After that I’m heading north on December 20th for a very special return visit to my friends at The Kirkgate Centre in Shipley, playing alongside Reet Maff’l, GRST and more. Had a fantastic time with these guys earlier this year and I must say it really is very decent of them to invite me back after I blew up the PA…
And lastly, very excited to announce that The Heartwood Institute and I will be returning to Carlisle’s Vinyl Café for our third annual Winter Solstice Soundscapes event on December 22nd. We’ve even got a special guest joining us for the occasion, but Mum’s the word on that for the moment…
As the year draws to end, I realise it will soon be time to once again unleash another of my highly-opinionated Best Of Year Mixtapes upon a grateful world; and with 2019 being such a fantastic year for music (though very, very little else, as ever) it’s going to take a real Herculean effort to try and squeeze all of the amazing stuff I’ve heard this year into a manageable three-hours. So while breaths are bated and anticipations quiver, I thought I’d freshen your collective palettes by wheeling out my Best Of 2018 Mix again. Not only because it contains two-hundred-and-twenty-something minutes of ABSOLUTE BANGERS, but also because I feel the mix didn’t quite receive the place in the sun it deserved at the time; belatedly arriving several days into the new year as it did, thanks to my little niece taking advantage of the Christmas period to give the entire family some lesser shade of the black death. So it’s back on the block and your warmly advised to dive in. If the opening gambit of Soundhog, Twelve Hour Foundation and Daphne and Celeste doesn’t turn you on, then why would you even be here?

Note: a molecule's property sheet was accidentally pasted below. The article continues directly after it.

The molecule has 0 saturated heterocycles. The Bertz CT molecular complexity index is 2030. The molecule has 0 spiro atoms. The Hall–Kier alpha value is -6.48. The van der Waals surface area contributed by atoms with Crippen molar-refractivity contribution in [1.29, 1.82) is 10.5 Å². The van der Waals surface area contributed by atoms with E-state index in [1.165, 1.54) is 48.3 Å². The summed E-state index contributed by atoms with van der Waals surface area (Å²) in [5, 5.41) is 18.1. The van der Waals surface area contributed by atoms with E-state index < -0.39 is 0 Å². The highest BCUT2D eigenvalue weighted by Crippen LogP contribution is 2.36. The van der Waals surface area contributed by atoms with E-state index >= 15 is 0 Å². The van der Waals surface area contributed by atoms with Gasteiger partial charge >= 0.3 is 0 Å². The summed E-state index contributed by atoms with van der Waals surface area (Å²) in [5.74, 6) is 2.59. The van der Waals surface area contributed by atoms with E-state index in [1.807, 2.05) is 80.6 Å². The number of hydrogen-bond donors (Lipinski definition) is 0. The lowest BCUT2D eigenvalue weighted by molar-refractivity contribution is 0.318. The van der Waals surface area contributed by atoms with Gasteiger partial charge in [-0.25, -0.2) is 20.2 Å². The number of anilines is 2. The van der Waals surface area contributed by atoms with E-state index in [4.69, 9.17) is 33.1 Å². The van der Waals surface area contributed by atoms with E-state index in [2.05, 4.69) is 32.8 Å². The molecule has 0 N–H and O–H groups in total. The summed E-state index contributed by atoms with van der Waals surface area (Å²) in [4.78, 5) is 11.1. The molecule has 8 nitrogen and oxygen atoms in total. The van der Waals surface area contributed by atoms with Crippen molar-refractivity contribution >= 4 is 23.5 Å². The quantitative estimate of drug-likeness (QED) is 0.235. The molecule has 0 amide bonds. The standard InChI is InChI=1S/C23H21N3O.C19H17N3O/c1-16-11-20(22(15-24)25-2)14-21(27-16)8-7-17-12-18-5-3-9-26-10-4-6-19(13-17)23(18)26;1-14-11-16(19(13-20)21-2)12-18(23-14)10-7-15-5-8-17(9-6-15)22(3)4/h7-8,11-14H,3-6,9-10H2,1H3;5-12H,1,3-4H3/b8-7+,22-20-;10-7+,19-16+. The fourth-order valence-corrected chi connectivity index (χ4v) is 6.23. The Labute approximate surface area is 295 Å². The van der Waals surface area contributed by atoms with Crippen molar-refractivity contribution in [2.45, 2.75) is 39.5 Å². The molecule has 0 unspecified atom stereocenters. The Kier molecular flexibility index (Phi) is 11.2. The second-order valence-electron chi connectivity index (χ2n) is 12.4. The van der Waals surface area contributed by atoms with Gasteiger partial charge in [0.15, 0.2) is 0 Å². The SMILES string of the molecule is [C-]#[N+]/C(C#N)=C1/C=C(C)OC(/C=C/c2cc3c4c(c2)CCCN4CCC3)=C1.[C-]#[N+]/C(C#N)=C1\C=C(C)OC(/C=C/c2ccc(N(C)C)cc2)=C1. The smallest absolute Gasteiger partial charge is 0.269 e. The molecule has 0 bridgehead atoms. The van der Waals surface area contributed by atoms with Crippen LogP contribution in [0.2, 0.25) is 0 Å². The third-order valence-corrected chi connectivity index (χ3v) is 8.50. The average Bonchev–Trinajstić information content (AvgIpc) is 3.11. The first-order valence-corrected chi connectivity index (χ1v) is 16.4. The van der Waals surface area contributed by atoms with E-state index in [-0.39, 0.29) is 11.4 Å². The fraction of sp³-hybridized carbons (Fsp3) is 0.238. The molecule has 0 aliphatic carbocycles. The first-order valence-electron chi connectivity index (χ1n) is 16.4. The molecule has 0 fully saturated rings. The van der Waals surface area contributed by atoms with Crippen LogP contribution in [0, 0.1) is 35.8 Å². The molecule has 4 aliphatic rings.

And finally, A Year In The Country’s latest compilation The Quietened Journey has just been officially released, featuring Howlround’s most abrasive track of the year, ‘Thrown Open Wide’. But that might be a bit much for our semi-festive purposes here today, so I’ll leave you instead with Pulselovers‘ fabulous opening track by way of an appetiser. A copy of this, the Sculpture disc and that Mark Peters single would make some rather fine early Christmas presents for yourself, don’t you think?